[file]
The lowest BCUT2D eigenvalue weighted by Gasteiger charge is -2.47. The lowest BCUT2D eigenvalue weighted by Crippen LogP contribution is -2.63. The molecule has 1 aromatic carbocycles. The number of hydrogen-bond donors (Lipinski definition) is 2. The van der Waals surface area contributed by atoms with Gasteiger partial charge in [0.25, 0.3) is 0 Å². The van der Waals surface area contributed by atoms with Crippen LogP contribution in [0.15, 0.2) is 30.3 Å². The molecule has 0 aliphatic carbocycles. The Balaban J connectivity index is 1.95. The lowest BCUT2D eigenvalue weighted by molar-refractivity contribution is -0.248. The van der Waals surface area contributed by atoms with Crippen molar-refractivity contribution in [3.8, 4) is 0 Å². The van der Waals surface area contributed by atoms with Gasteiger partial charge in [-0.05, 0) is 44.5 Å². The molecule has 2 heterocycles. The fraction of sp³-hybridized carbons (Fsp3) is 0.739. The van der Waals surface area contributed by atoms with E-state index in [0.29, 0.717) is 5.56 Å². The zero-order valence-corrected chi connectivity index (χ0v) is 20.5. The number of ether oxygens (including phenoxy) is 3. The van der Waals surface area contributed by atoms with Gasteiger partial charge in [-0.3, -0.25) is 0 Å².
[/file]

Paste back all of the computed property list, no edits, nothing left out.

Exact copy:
The lowest BCUT2D eigenvalue weighted by Gasteiger charge is -2.47. The lowest BCUT2D eigenvalue weighted by Crippen LogP contribution is -2.63. The molecule has 1 aromatic carbocycles. The number of hydrogen-bond donors (Lipinski definition) is 2. The van der Waals surface area contributed by atoms with Gasteiger partial charge in [0.25, 0.3) is 0 Å². The van der Waals surface area contributed by atoms with Crippen LogP contribution in [0.15, 0.2) is 30.3 Å². The molecule has 0 aliphatic carbocycles. The Balaban J connectivity index is 1.95. The lowest BCUT2D eigenvalue weighted by molar-refractivity contribution is -0.248. The van der Waals surface area contributed by atoms with Crippen molar-refractivity contribution in [3.8, 4) is 0 Å². The van der Waals surface area contributed by atoms with Gasteiger partial charge in [-0.05, 0) is 44.5 Å². The molecule has 2 heterocycles. The fraction of sp³-hybridized carbons (Fsp3) is 0.739. The van der Waals surface area contributed by atoms with E-state index in [0.29, 0.717) is 5.56 Å². The zero-order valence-corrected chi connectivity index (χ0v) is 20.5. The number of ether oxygens (including phenoxy) is 3. The van der Waals surface area contributed by atoms with Gasteiger partial charge in [-0.3, -0.25) is 0 Å².